February 2nd, 2012

Hidden Danger warning as temperatures fall

With temperatures continuing to fall during the week, the Highways Agency is reminding all road users across the North West to take extra care.

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January 31st, 2012

North West celebrities back new NHS organ donor campaign

   NORTH WEST CELEBRITIES BACK NEW CAMPAIGN TO URGE GREATER MANCHESTER’S BLACK AND ASIAN COMMUNITIES TO JOIN THE NHS ORGAN DONOR REGISTER   - Oldham woman who donated kidney to husband and Bury man awaiting second kidney transplant support the campaign -   North West celebrities Shobna Gulati, of Coronation Street, Tony Morris, of ITV Granada Reports, and Ricky Whittle, of Hollyoaks, are backing NHS Blood and Transplant’s (NHSBT) new campaign to urge more Black and Asian people to join the NHS Organ Donor Register (ODR).   Currently, 26%[1] of patients awaiting organ transplants in Greater Manchester are from Black and Asian communities, yet these communities account for less than 2%2 of people who have signed the ODR.   As part of the campaign, NHSBT will host a special stand at the Halle Square, Manchester Arndale Centre, on Saturday, 4 February, 10.00am-5.30pm, where passers-by can find out more about organ donation and join the Register.   Joining the team will be Shahnaz Ahmed, 50, of Oldham, who donated her left kidney to her husband Alias; and Wajid Iqbal, 33, of Bury, who has been on the waiting list for a new kidney since 2006. Jane Monks, Specialist Nurse for Organ Donation at NHSBT, said: “It is vital that more Black and Asian people join the NHS Organ Donor Register. The message is quite simple – more Black and Asian patients will have the opportunity to receive a life-saving transplant if more people from those communities join the Register. “Transplants can be carried out between people from different ethnic groups, but an organ is more likely to be a close match, and as a result a transplant is much more likely to be successful, if the donor and recipient have the same ethnic origin. Becoming an organ donor means that you could help save or enhance up to nine lives.”   In July 2011 Shahnaz Ahmed, 50, of Oldham, donated her left kidney to her husband Alias, who had lived with kidney failure for over five years.   Alias, 53, was receiving dialysis and had been on the waiting list for a new kidney for four-and-a-half years when Shahnaz and Alias's son Afzal decided to see if one of them could donate a kidney, so he wouldn’t have to wait any longer.   Shahnaz says: “It was very hard to see my husband’s health deteriorating while he was waiting for a new kidney and it got to the point where I wanted to step in and see if I could donate one of mine.   “Afzal and I went for tests at Salford Royal Hospital to see if we were a match with Alias and unbelievably we both were. I read stories online about other kidney donors who were leading normal, full lives with just one kidney and decided to go for it.”   Some friends and family were concerned that Shahnaz was putting herself at risk, while others were worried that there may be religious issues around organ donation. Shahnaz consulted with several religious scholars who confirmed that there were no problems with donating, and admired her actions. The operation took place last summer and was a success. Alias, a taxi driver, is making a good recovery and working again. Shahnaz, a part-time tutor of Urdu and English as a second language, is also in good health. Shahnaz adds: “Ours is an unusual story and not many people donate an organ while they’re alive. I would say my husband and I have an even closer bond with each other now and I don’t regret for one second having donated a kidney to him. “Unfortunately there are lots more poorly patients on the waiting list for new organs and I’d encourage people to sign the Organ Donor Register so that one day they can help save a life too. There’s a particular need for more people to sign up from the South Asian community.” Wajid Iqbal, 33, of Bury, has had kidney failure since the age of six. “Nobody knows why I got ill – it’s just one of those things,” said Wajid. “I went on home dialysis when I was 13 and juggled school with my treatment which I had to have three or four times a day. “Then, when I was 17 I contracted an infection in my stomach and needed to have haemodialysis, which meant travelling to hospital three times a week for four years. I carried on going to college and trained for an NVQ as long as I could, until it became too difficult to manage.” Wajid received a kidney transplant in 2001 and all was well for over five years, when sadly the kidney started to fail. His body was producing too many antibodies, and he became dehydrated, meaning the kidney was no longer functioning properly. The donated kidney was removed and Wajid has been back on dialysis and waiting for another kidney since 2006. Despite his experience, he is an optimistic, positive person keen to make the best of the situation. He said: “I’m getting on with life and trying not to let my condition affect me too much. I’ve started a course in counselling at Salford University and am on the hospital’s kidney patient committee, supporting other patients by sharing my experiences and acting as a representative with staff. “Not enough people from the South Asian community are signed up to the Organ Donor Register, even though they’re three times more likely to need a transplant than someone who’s white. It’s a delicate subject but I’ve worked with Muslim Scholars and transplant coordinators to try and tackle some of the religious misconceptions about organ donation.” Wajid met his wife Shakeela (29) after his transplant and was in better health, and admits that she sometimes struggles to cope with the new situation. However the pair have been greatly helped by a strong circle of family and friends who have offered vital support. “I was really sporty before my condition got worse and loved swimming, cycling and going to the gym. However now my condition means I can’t do much sport any more, and cycling is completely off the agenda,” he said. “If you feel that you want to do a good deed then signing the Organ Donor Register is the best thing you can do. Thousands of people out there are waiting for a transplant and are quite unwell. If you sign the Register and tell your family of your wishes, you’ll make a real difference to humanity and that’s the best gift you can give.” A host of other celebrities including chef Ainsley Harriott, The Apprentice star Tim Campbell, actor Riz Ahemed and actress Pooja Shah are getting behind the campaign, which has seen roadshows held in city centres across the country to highlight the need for more organ donors. The roadshows have already taken place in London, Birmingham, Leeds and Bradford before moving onto Manchester and Leicester. Teams will be visiting shopping centres, churches, temples and supermarkets in a bid to boost Black and Asian numbers on the ODR. North West Celebrities back new campaign to urge Greater Manchester’s Black and Asian communities to join NHS Organ Donor Register.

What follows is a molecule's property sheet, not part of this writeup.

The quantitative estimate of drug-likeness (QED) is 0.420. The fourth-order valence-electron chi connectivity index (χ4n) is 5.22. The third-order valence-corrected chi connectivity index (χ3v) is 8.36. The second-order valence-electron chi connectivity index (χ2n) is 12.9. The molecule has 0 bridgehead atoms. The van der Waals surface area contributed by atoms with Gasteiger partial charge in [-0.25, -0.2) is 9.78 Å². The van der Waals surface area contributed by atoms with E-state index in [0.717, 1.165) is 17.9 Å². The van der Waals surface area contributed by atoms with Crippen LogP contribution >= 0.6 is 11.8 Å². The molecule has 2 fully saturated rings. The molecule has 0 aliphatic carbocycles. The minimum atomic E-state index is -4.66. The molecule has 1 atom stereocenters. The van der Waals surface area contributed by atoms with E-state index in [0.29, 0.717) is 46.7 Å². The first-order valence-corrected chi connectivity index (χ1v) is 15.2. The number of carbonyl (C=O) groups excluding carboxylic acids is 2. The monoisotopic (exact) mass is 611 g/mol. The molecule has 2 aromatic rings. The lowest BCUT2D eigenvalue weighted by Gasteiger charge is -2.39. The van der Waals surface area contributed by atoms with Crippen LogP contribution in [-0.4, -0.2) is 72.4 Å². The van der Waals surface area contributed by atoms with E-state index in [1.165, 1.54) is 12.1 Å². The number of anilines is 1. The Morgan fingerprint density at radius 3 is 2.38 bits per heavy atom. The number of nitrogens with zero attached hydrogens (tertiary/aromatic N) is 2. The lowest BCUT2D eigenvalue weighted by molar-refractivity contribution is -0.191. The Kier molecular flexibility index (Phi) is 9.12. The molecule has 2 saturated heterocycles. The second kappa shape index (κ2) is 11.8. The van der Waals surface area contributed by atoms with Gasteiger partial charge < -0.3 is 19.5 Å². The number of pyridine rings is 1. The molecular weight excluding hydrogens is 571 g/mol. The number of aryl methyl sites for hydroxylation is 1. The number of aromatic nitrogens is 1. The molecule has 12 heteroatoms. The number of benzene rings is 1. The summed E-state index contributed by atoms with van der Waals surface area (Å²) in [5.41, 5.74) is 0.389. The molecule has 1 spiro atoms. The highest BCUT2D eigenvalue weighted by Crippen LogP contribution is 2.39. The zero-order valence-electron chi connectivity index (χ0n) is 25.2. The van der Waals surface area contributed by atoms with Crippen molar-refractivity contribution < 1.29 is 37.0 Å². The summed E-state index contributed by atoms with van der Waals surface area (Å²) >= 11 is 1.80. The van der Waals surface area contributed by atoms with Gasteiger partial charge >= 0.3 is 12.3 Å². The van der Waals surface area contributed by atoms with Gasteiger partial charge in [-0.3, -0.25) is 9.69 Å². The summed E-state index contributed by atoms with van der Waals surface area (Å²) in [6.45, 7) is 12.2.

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January 16th, 2012

£28m Bioinnovation centre to attract 5,000 science jobs in Liverpool

Plans have been submitted to Liverpool City Council for the first phase of a 2 million sg ft project for a new Bioinovation Centre.

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January 3rd, 2012

The great british breakfast of the future

A new report on what we eat to start the day has just been released from cereal giant Kellogg’s.

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December 21st, 2011

Top tips on preventing fire in the home over Christmas

Take extra care over the Christmas and New Year break. Check and make sure your home is safe from fire risks.

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October 27th, 2011

Child Road Safety Campaign launches in Bury

A new child safety campaign has been launched in Bury, ahead of the clocks going back this weekend.

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August 31st, 2011

Motorists in the North West urged to drive safely through roadworks

Motorists in the North West are urged to drive safely through roadworks to cut death and injury toll. More..

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August 23rd, 2011

Cottam Hall community consulted on masterplan

Refreshed plans for the future development at Cottam Hall, Preston have been given the ‘thumbs up’ following consultation with local residents. More..

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August 2nd, 2011

Extra funding for mountain rescue services announced

Additional funding announced to further support mountain resuce services across the UK. More..

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July 21st, 2011

Northwest 2012 conference celebrates one year to go

A conference hosted last friday marked the opening of the London 2012 Weekend in the Northwest. More..